For a larger book project containing two languages I use polyglossia with the babelshorthands option. For the German style quotes I used the shorthands "` (opening) and "' (closing). This worked perfectly.

Now that I got the layout rules from my publisher I have to change all quotation marks to guillemets. I did this by loading csquotes with the german=guillemets option.

But only with partial success. All biblatex references correctly use guillemets now, also all quotes that are envoked with \enquote. But all quotations using the mentioned shorthand still use the normal German style of quotation marks.

Alas, I do not have the extra two months of time to replace all the shorthands with a correct \enquote command. How do I tell csquotes to interpret the shorthands according to the default setting? Or where else do I find this configuration?



\setmainfont[Mapping=tex-text,Numbers=OldStyle,Ligatures=TeX]{EB Garamond}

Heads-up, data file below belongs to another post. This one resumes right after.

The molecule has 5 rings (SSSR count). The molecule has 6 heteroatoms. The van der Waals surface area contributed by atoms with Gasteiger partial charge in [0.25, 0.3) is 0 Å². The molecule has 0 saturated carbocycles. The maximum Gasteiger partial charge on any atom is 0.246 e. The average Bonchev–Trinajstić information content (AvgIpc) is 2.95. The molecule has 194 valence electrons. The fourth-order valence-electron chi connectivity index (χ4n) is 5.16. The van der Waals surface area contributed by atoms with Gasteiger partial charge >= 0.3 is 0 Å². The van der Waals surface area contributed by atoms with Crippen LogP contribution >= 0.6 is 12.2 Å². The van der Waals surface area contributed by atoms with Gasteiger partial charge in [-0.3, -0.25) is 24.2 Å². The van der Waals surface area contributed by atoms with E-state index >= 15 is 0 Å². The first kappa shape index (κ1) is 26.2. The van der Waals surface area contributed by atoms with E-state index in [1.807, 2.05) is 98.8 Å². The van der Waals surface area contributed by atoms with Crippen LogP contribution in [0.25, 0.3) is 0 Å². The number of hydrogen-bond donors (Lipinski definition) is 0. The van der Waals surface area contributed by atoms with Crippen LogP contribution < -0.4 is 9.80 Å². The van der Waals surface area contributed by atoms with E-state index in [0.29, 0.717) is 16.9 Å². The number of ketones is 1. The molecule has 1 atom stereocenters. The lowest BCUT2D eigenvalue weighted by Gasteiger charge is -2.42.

\newfontfamily\hebrewfont{Linux Libertine O}


Quotation with enquote looks like \enquote{this}.

Quotation with babelshorthands  looks like "`this"'. Which is not intended.


1 Answer 1


I could get it to work with \defineshorthand (but I had to trim down your example, for I miss stuff in my system which was required to build it).


\setmainfont{URW Palladio L}





Quotation with enquote looks like \enquote{this}.

Quotation with babelshorthands also looks like "`this"'. Which is what is sought for.


% Local Variables:
% TeX-engine: xetex
% End:

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  • Great, thank you! The clue was to invoke \defineshorthand after polyglossia package is loaded. Stupid me. Could you add that to your answer? (And I'll delete this utterly wrong sentence from my question).
    – shevek
    Feb 3, 2019 at 20:19
  • @shevek You probably have to call it after babelshorthands has been specified.
    – gusbrs
    Feb 3, 2019 at 20:55

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